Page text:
© 2022 Connecticut Public

FCC Public Inspection Files:
WEDH · WEDN · WEDW · WEDY · WNPR
WPKT · WRLI-FM · WEDW-FM · Public Files Contact
Play Live Radio
Next Up:
0:00
0:00
Available On Air Stations

Sweden's Coronavirus Response Chief Acknowledges 'Potential For Improvement'

Anders Tegnell, Sweden's chief epidemiologist, addresses a news conference Wednesday in Stockholm. "There are things we could have done better," Tegnell told a Swedish newspaper.
Anders Wiklund
/
TT News Agency/AFP via Getty Images
Anders Tegnell, Sweden's chief epidemiologist, addresses a news conference Wednesday in Stockholm. "There are things we could have done better," Tegnell told a Swedish newspaper.

Nearly every country in the world has confirmed cases of the coronavirus within its borders — but few have received the kind of global scrutiny that Sweden has.

That's because its uniquely relaxed response to the virus, with no strict lockdown, proved such a departure from not only its Nordic neighbors but also much of the rest of the world.

Now the man credited as the architect behind that policy, Anders Tegnell, is acknowledging that he sees "potential for improvement in what we have done in Sweden."

"If we were to run into the same disease, knowing exactly what we know about it today, I think we would end up doing something in between what Sweden did and what the rest of the world has done," he told Swedish radio Wednesday in remarks translated by Reuters.

Unlike many others, including countries from the United Kingdom to South Korea, Sweden did not effectively shutter its economy. Instead of quarantine and shelter-in-place orders, the country issued comparatively light suggestions — banning gatherings over 50 people and otherwise asking them to maintain social distancing as best they can.

Swedish officials have said their approach could lead to "herd immunity" more quickly than other countries. Herd immunity means that enough people in a population have become immune to the virus — either through vaccine or previous infection — that the risk of new infections lowers across the board.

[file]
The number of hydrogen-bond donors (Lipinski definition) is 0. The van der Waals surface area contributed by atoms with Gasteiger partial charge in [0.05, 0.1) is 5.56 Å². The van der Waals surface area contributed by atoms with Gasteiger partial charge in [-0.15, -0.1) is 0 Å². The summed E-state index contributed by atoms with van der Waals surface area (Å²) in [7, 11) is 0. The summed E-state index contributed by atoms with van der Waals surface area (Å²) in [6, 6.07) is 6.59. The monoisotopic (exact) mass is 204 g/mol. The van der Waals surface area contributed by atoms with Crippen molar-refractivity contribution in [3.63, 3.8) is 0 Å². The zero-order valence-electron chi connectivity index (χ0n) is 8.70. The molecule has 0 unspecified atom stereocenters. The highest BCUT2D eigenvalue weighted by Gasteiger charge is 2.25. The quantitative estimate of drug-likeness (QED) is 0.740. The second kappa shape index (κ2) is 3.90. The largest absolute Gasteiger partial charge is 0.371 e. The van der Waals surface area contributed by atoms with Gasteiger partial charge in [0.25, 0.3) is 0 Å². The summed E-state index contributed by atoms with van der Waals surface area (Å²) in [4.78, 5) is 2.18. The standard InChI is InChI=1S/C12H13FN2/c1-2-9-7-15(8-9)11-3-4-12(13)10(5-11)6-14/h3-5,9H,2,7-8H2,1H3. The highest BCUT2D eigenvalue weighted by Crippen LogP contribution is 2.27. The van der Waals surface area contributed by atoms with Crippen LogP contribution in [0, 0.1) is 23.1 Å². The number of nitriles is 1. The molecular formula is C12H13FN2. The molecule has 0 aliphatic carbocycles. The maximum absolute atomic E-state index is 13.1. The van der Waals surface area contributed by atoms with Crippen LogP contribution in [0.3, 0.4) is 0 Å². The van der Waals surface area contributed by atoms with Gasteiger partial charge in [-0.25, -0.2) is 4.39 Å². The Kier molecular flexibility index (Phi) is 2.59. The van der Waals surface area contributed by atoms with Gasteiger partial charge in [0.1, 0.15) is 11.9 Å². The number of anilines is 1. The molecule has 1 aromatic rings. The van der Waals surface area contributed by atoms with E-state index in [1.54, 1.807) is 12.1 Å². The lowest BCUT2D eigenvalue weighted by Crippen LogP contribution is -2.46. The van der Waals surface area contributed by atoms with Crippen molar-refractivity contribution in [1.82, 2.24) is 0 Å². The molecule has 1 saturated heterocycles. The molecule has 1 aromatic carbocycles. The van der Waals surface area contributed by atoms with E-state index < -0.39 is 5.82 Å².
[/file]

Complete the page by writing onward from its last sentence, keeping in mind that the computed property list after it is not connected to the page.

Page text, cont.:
In other words, the idea was, if Sweden kept its bars and restaurants open, more people among the less vulnerable would develop immunity and ultimately slow the spread.

So far, though, Sweden has not yet seen the health results for which it's hoping.

The country vastly outpaces its nearest neighbors in the confirmed cases and death toll linked to COVID-19. And it has not reached herd immunity — a threshold often pegged to around 60% of the population immune — as officials had hoped it would last month.

Already in the spotlight for its distinct approach, the country has attracted significant second-guessing as well, particularly in light of the less than ideal outcome so far. When asked if too many people had died in Sweden of the disease, Tegnell answered simply: "Yes, absolutely."

Still, in comments later to a different Swedish outlet, the news daily Dagens Nyheter, he clarified that he thought Sweden's overall approach was sound, especially with what officials knew at the time.

"There are things we could have done better," he said, "but in essence I think Sweden has chosen the right path."

Copyright 2021 NPR. To see more, visit https://www.npr.org.

Colin Dwyer covers breaking news for NPR. He reports on a wide array of subjects — from politics in Latin America and the Middle East, to the latest developments in sports and scientific research.

Stand up for civility

This news story is funded in large part by Connecticut Public’s Members — listeners, viewers, and readers like you who value fact-based journalism and trustworthy information.

We hope their support inspires you to donate so that we can continue telling stories that inform, educate, and inspire you and your neighbors. As a community-supported public media service, Connecticut Public has relied on donor support for more than 50 years.

Your donation today will allow us to continue this work on your behalf. Give today at any amount and join the 50,000 members who are building a better—and more civil—Connecticut to live, work, and play.